Another important preparation method is practicing at home.  This might sound funny because there really isn’t a way to fully “practice” labor until you’re in it, but there are still some ways you can train your mind and body to react, so when the time for real labor comes, you will be able to rely on “muscle memory” and an already prepared mind. Practice relaxing your whole body through discomfort and pain. You can do this by relaxing through Braxton Hicks “contractions,” having your husband or labor partner pinch you (not too hard! Or holding a piece of ice on your skin (for *only!* 5-10 seconds at a time) while you practice not tensing at the sensation of mild pain or discomfort, and by setting aside 15 – 30 minutes a day to position yourself in a way in which you think you would like to spend some time laboring and then consciously tensing and then relaxing one part of your body at a time until your whole body is completely relaxed.  Stay like this as long as you can. Mentally go through a checklist making sure each part of your body remains relaxed, and if you discover a part that has tensed up, consciously relax it again. This is much more difficult and takes much more concentration than one may think! So the more your practice this, the easier it becomes.

 

                Why is this exercise important?  During labor your whole body will become involved.  It is truly a full body experience.  A woman who is not prepared will often interpret labor as being all about pain and discomfort. She will not be able to identify what is actually happening in her body as her fear and low pain threshold cause her to become more and more tense, which in turn, INCREASES her pain and discomfort and slows labor; a vicious, unproductive cycle begins.  A woman who has trained herself to identify tense parts of her body and to consciously separate what body parts are experiencing discomfort will be able to keep herself relaxed. This allows her body to work more efficiently and effectively.  She will also be able to identify the pain or discomfort she DOES feel and to recognize that it is not something to fear but rather, is necessary for the process of birth.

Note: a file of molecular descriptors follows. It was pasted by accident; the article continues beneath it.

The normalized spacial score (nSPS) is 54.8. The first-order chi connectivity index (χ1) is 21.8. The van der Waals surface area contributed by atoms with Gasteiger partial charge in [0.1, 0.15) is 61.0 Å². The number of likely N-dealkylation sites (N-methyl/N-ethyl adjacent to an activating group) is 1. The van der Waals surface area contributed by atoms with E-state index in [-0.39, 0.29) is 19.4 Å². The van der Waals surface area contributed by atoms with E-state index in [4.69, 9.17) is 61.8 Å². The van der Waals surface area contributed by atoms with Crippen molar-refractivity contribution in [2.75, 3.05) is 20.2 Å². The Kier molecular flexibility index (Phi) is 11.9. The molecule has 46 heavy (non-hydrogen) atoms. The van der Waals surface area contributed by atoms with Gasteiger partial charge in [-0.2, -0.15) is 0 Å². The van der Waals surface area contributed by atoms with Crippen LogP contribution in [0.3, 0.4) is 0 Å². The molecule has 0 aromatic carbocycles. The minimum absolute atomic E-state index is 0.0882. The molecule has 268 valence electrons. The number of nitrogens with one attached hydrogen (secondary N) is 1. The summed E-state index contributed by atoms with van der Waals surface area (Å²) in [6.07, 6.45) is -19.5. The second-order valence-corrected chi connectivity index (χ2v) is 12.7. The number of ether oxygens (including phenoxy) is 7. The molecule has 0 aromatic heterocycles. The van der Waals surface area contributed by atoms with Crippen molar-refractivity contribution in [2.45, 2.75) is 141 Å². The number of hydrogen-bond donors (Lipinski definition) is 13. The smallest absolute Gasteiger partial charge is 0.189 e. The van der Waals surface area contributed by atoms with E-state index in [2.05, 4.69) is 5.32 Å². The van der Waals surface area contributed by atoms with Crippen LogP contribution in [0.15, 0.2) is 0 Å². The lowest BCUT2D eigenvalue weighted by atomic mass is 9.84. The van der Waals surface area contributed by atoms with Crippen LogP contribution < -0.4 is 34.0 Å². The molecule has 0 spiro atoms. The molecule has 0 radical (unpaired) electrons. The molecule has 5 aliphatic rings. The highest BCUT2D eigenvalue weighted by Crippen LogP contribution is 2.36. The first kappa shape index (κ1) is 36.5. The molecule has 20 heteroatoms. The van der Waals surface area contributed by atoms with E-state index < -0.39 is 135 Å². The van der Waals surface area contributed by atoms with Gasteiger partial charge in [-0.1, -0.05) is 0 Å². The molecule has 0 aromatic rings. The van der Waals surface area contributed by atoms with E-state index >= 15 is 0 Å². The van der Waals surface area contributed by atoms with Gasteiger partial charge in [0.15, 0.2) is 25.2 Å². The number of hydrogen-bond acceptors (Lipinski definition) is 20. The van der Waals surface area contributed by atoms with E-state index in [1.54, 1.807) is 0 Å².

The last and most important way to prepare for labor is to internalize the Truth that Labor is natural and necessary.  It is also something that cannot be planned and controlled.  A woman in labor is very truly “along for the ride.”  It comes down to working WITH her body or AGAINST it.  Learning what working with her body means is a huge step in being prepared to give birth. Labor is very much about letting go.  Realizing and accepting this is crucial.  Letting go of expectations, of control, and of knowing exactly what the outcome will be.  A woman who understands that labor and birth take on a trajectory of their own will be much more at peace if an unlikely complication arises.  A woman who accepts that she is not in control of her body or of the baby but willingly surrenders to the forces at work in her body will have a much more positive opinion of her own birth story.  Even though we have talked a lot about the more physical reality of giving birth, the fact is, much of birth is mental.  The flow of the hormones that are required to fuel the birth process are either negatively or positively affected by the mother’s mental state.  Knowing what to expect, accepting that birth requires a surrender, and relinquishing control are some of the THE most important things a woman can do to help her have a positive birth experience but the absolute best thing a woman can do is accept that it is the baby, her body, and God who ultimately author her birth story.

 

I have met too many women who believe they can plan out their birth and when their bodies or their babies don’t “follow the plan” they become very upset and disappointed.  They feel let down and are not empowered by the fact that they just brought a human being earth-side! Birth is beautiful.  It can and should be one of woman’s greatest triumphs! It CAN be if we simply get out of our own way!

Education is the difference between the woman who says, “Oh my goodness, what is happening to me, make it stop!” and the woman who says, “I know what is happening, and I will cooperate with my body in order to bring my baby into the world.”

 

You have it within you to be the latter! You CAN do this! Your body is capable, and so are you!